Jonathan Zittrain:And, by the way, was that always the case or–

Mark Zuckerberg:No.

Jonathan Zittrain:–was that a place you got to through some course adjustments?

Mark Zuckerberg:Through course adjustments. I mean, you start off using simpler signals like what people are clicking on in feed, but then you pretty quickly learn, “Hey, that gets you to local optimum,” right? Where if you’re focusing on what people click on and predicting what people click on, then you select for click bait. Right? So, pretty quickly you realize from real feedback, from real people, that’s not actually what people want. You’re not going to build the best service by doing that. So, you bring in people and actually have these panels of– we call it “getting to ground truth”– of you show people all the candidates for what can be shown to them and you have people say, “What’s the most meaningful thing that I wish that this system were showing us? So, all this is kind of a way of saying that our own self image of ourselves and what we’re doing is that we’re acting as fiduciaries and trying to build the best services for people. Where I think that this ends up getting interesting is then the question of who gets to decide in the legal sense or the policy sense of what’s in people’s best interest? Right? So, we come in every day and think, “Hey, we’re building a service where we’re ranking newsfeed trying to show people the most relevant content with an assumption that’s backed by data; that, in general, people want us to show them the most relevant content. But, at some level, you could ask the question which is “Who gets to decide that ranking newsfeed or showing relevant ads?” or any of the other things that we choose to work on are actually in people’s interest. And we’re doing the best that we can to try to build the services [ph?] that we think are the best. At the end of the day, a lot of this is grounded in “People choose to use it.” Right? Because, clearly, they’re getting some value from it. But then there are all these questions like you say about, you have– about where people can effectively give consent and not.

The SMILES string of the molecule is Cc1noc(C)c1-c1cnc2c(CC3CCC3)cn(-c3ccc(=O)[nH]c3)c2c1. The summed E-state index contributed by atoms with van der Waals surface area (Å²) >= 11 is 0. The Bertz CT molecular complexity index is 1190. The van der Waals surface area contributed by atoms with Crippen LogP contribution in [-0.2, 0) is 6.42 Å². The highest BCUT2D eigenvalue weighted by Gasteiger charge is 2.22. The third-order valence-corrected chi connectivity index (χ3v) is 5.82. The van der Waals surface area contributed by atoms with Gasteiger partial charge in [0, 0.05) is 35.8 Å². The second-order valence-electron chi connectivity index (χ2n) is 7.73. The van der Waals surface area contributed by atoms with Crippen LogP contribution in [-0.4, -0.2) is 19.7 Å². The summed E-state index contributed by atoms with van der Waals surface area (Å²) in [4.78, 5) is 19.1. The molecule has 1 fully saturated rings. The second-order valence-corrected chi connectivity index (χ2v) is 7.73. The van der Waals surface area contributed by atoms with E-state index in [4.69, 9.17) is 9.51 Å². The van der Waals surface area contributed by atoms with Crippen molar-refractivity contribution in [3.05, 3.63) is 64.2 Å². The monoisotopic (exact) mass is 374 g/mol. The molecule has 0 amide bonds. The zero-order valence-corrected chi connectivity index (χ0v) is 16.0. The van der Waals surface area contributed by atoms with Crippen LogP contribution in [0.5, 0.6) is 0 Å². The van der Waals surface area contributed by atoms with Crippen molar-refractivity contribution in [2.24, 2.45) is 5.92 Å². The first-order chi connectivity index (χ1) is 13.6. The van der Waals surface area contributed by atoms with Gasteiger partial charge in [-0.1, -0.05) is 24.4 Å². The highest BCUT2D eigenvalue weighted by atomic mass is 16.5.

Jonathan Zittrain:Yes.

Mark Zuckerberg:So, I think that there’s a lot of interesting questions in this to unpack about how you’d implement a model like that. But, at a high level I think, you know, one of the things that I think about in terms of we’re running this big company; it’s important in society that people trust the institutions of society. Clearly, I think we’re in a position now where people rightly have a lot of questions about big internet companies, Facebook in particular, and I do think getting to a point there there’s the right regulation and rules in place just provides a kind of societal guardrail framework where people can have confidence that, okay, these companies are operating within a framework that we’ve all agreed. That’s better than them just doing whatever they want. And I think that that would give people confidence. So, figuring out what that framework is, I think, is a really important thing. And I’m sure we’ll talk about that as it relates–